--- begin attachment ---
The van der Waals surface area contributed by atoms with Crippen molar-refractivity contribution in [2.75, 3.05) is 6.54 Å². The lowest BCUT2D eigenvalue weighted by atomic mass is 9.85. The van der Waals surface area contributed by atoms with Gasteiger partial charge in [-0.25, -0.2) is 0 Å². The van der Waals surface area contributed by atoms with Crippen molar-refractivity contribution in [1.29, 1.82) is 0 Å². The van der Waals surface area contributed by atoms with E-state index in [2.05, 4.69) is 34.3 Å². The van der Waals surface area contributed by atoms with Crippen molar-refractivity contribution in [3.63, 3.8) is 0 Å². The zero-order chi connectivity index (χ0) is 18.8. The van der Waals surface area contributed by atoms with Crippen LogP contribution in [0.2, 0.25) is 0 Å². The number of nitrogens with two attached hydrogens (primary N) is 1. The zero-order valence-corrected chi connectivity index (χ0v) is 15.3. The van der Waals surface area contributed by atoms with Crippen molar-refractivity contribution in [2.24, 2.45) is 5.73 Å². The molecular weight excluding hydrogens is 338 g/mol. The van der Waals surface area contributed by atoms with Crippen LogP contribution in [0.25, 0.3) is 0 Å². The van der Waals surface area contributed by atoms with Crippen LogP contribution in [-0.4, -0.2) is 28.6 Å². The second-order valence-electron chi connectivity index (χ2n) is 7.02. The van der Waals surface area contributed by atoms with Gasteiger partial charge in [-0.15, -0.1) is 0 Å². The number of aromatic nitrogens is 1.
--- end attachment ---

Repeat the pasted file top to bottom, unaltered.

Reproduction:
The van der Waals surface area contributed by atoms with Crippen molar-refractivity contribution in [2.75, 3.05) is 6.54 Å². The lowest BCUT2D eigenvalue weighted by atomic mass is 9.85. The van der Waals surface area contributed by atoms with Gasteiger partial charge in [-0.25, -0.2) is 0 Å². The van der Waals surface area contributed by atoms with Crippen molar-refractivity contribution in [1.29, 1.82) is 0 Å². The van der Waals surface area contributed by atoms with E-state index in [2.05, 4.69) is 34.3 Å². The van der Waals surface area contributed by atoms with Crippen molar-refractivity contribution in [3.63, 3.8) is 0 Å². The zero-order chi connectivity index (χ0) is 18.8. The van der Waals surface area contributed by atoms with Crippen LogP contribution in [0.2, 0.25) is 0 Å². The number of nitrogens with two attached hydrogens (primary N) is 1. The zero-order valence-corrected chi connectivity index (χ0v) is 15.3. The van der Waals surface area contributed by atoms with Crippen molar-refractivity contribution in [2.24, 2.45) is 5.73 Å². The molecular weight excluding hydrogens is 338 g/mol. The van der Waals surface area contributed by atoms with Crippen LogP contribution in [0.25, 0.3) is 0 Å². The van der Waals surface area contributed by atoms with Crippen LogP contribution in [-0.4, -0.2) is 28.6 Å². The second-order valence-electron chi connectivity index (χ2n) is 7.02. The van der Waals surface area contributed by atoms with Gasteiger partial charge in [-0.15, -0.1) is 0 Å². The number of aromatic nitrogens is 1.